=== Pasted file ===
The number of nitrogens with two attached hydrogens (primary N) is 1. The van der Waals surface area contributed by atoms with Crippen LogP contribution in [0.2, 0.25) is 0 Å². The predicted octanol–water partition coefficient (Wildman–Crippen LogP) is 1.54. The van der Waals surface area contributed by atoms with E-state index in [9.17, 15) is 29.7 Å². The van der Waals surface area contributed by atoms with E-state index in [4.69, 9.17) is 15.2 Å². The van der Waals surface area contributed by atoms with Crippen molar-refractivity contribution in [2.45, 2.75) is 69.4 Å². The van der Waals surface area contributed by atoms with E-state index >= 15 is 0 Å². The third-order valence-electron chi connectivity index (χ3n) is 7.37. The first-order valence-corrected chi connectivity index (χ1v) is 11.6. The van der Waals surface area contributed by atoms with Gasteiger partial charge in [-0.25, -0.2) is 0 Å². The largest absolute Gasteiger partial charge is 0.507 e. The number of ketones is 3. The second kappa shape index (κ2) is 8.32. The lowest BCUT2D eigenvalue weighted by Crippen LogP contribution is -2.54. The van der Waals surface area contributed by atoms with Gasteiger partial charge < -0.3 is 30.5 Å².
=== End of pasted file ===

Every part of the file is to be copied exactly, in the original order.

The number of nitrogens with two attached hydrogens (primary N) is 1. The van der Waals surface area contributed by atoms with Crippen LogP contribution in [0.2, 0.25) is 0 Å². The predicted octanol–water partition coefficient (Wildman–Crippen LogP) is 1.54. The van der Waals surface area contributed by atoms with E-state index in [9.17, 15) is 29.7 Å². The van der Waals surface area contributed by atoms with E-state index in [4.69, 9.17) is 15.2 Å². The van der Waals surface area contributed by atoms with Crippen molar-refractivity contribution in [2.45, 2.75) is 69.4 Å². The van der Waals surface area contributed by atoms with E-state index >= 15 is 0 Å². The third-order valence-electron chi connectivity index (χ3n) is 7.37. The first-order valence-corrected chi connectivity index (χ1v) is 11.6. The van der Waals surface area contributed by atoms with Gasteiger partial charge in [-0.25, -0.2) is 0 Å². The largest absolute Gasteiger partial charge is 0.507 e. The number of ketones is 3. The second kappa shape index (κ2) is 8.32. The lowest BCUT2D eigenvalue weighted by Crippen LogP contribution is -2.54. The van der Waals surface area contributed by atoms with Gasteiger partial charge < -0.3 is 30.5 Å².